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Green Carnation - Light of Day, Day of Darkness CD (album) cover


Green Carnation


Experimental/Post Metal

4.13 | 292 ratings

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Prog Reviewer
5 stars Whenever I listen to a Progressive Rock or a Progressive Metal album, it is practically impossible not to compare it with other popular progressive albums. Most progressive albums will have "Pink Floyd-ish" passages and/or some segments with certain "Opeth- esque" influences that will flow from soft and atmospheric to technical and melodic, culminating most of the times in explosive triumphant heavy passages with powerful riffs and driving double bass drums...yummy!

Green Carnation should be considered a melancholic progressive metal band. Light of Day, Day of Darkness is an overture with perhaps one very distinctive attribute which separates it from all other albums in this field, and that is that the album contains only one track. Mind you, the length of that track is one hour long! The song includes a male lead vocalist, some female vocals (soprano style), and some choirs.

To keep the listener cued in throughout the length of the song, the band mixes soft acoustic passages with more aggressive ones, moving from heavy more intense moments to soft atmospheric ones. The guitars are technically imaginative shifting from acoustic to electric with all the ease of a well-seasoned progressive metal band. The remarkably even mid-range vocals of "Nordus" are mostly clean and full with only a couple growling moments to speak of.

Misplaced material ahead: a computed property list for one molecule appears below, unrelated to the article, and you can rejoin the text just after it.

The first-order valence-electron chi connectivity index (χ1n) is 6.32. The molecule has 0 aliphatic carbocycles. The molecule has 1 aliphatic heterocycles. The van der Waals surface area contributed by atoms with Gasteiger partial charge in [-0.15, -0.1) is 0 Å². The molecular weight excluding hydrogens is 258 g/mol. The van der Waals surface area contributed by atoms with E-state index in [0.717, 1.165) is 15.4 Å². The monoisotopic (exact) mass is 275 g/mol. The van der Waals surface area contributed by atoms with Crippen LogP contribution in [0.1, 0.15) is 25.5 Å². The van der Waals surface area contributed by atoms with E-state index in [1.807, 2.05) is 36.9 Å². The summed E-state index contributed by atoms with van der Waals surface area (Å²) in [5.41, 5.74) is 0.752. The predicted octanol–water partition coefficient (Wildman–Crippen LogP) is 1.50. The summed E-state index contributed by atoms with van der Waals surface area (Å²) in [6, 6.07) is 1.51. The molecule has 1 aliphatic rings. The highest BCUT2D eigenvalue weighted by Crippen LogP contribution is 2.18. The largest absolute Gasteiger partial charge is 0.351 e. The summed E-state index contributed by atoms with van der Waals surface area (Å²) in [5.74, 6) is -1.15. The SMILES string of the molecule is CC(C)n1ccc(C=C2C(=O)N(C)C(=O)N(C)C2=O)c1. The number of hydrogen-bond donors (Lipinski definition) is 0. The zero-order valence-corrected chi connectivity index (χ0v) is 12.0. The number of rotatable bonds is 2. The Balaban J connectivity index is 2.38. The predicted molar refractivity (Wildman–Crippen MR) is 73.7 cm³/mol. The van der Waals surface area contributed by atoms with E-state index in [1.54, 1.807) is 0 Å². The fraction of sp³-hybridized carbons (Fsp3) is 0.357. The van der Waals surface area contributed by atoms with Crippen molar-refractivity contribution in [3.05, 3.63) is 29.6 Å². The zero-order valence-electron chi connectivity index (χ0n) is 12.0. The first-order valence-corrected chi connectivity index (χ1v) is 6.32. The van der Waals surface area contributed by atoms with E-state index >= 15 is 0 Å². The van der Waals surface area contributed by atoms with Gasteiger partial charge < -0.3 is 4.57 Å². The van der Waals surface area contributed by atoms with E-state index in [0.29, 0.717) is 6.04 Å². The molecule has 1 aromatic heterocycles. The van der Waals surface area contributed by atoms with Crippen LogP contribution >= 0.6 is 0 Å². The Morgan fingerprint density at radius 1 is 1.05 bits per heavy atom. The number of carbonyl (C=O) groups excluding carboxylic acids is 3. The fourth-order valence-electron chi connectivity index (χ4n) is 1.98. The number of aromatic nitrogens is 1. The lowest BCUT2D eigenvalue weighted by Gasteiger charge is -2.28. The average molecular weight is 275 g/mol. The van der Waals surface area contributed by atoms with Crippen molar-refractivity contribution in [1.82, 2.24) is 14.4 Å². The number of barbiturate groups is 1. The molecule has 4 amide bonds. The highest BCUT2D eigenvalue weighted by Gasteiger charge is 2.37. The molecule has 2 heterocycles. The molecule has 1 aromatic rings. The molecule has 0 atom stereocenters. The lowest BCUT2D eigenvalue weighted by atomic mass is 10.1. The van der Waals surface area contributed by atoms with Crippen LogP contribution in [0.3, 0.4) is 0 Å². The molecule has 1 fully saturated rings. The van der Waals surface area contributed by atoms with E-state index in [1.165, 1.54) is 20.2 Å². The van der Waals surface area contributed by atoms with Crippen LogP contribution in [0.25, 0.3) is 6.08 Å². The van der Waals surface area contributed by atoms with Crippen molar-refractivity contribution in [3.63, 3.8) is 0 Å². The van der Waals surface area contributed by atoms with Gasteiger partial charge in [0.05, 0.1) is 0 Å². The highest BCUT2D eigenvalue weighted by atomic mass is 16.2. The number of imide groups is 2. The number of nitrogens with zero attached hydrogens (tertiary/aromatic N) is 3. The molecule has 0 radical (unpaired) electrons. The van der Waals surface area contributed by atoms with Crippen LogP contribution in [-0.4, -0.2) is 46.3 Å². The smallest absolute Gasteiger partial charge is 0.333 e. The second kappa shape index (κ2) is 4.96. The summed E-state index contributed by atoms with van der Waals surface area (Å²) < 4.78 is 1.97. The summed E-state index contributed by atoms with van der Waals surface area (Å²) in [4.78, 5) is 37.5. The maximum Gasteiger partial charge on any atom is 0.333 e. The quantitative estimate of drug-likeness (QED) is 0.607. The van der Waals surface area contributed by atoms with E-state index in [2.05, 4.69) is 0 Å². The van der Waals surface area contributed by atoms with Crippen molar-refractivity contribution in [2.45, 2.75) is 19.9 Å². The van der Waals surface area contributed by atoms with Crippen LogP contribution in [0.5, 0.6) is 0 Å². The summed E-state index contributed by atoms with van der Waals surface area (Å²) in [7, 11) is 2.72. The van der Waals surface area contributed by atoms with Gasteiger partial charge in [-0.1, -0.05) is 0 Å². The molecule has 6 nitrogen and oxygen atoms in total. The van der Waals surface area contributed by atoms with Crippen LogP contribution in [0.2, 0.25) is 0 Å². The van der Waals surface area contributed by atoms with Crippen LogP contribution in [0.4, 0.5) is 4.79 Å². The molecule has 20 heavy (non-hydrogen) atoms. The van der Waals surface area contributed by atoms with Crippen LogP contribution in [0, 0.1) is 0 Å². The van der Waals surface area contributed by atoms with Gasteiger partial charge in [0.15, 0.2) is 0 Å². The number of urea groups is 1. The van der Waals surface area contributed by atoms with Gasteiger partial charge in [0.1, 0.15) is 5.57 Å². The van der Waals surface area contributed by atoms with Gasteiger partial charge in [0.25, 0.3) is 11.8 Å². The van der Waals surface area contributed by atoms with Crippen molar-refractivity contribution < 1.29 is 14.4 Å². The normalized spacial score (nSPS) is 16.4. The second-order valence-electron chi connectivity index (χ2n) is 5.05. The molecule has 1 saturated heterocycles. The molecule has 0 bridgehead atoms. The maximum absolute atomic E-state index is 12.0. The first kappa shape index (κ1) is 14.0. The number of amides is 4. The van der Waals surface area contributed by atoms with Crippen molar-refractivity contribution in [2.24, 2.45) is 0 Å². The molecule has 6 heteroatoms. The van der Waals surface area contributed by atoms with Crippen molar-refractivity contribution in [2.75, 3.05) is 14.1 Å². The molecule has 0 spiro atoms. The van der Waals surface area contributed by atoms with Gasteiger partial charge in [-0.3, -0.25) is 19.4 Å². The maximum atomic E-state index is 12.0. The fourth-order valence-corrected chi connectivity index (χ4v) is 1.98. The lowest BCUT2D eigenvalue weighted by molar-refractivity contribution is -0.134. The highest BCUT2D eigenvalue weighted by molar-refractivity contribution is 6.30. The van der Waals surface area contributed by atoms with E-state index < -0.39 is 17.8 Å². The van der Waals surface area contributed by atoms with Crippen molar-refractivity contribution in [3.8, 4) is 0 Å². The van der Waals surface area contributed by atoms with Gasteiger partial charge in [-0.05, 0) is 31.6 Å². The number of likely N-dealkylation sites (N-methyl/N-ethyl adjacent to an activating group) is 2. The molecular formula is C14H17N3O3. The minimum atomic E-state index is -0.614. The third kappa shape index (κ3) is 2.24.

The band also obtained the contribution from an additional 10 musicians and a 21 member strong choir. In addition, to complete this studio album, they exploited more than 150 tracks and 600 separate samples. The results are as you would expect, the production is flawless, a truly phenomenal album from beginning to end.

The pace of the album is slow and leisurely so as to deliberately build the emotion "Tchort" is trying to invoke in the listener. At times the cadence is relentless, but always effective. The entire movement flows effortlessly alternating from soft progressive rhythms to varying patterns of aggressive double bass drum beats. I think I mentioned that already, didn't I?

The music will move you. You will experience moments of sadness, anger and happiness. The album's true power is derived from the dense, rich, and subtly textured music. Pay attention, this potent album will influence many progressive metal bands in the future, I'm sure of it.

Kudos to Tchort and his band, for releasing the most ambitious artistic album of 2001. Everything I love about progressive music is here; atmospheric passages, slow calming moments, aggressiveness and a good variety of vocals overall. The album radiates with confidence, style, originality and intensity. :)

Vanwarp | 5/5 |


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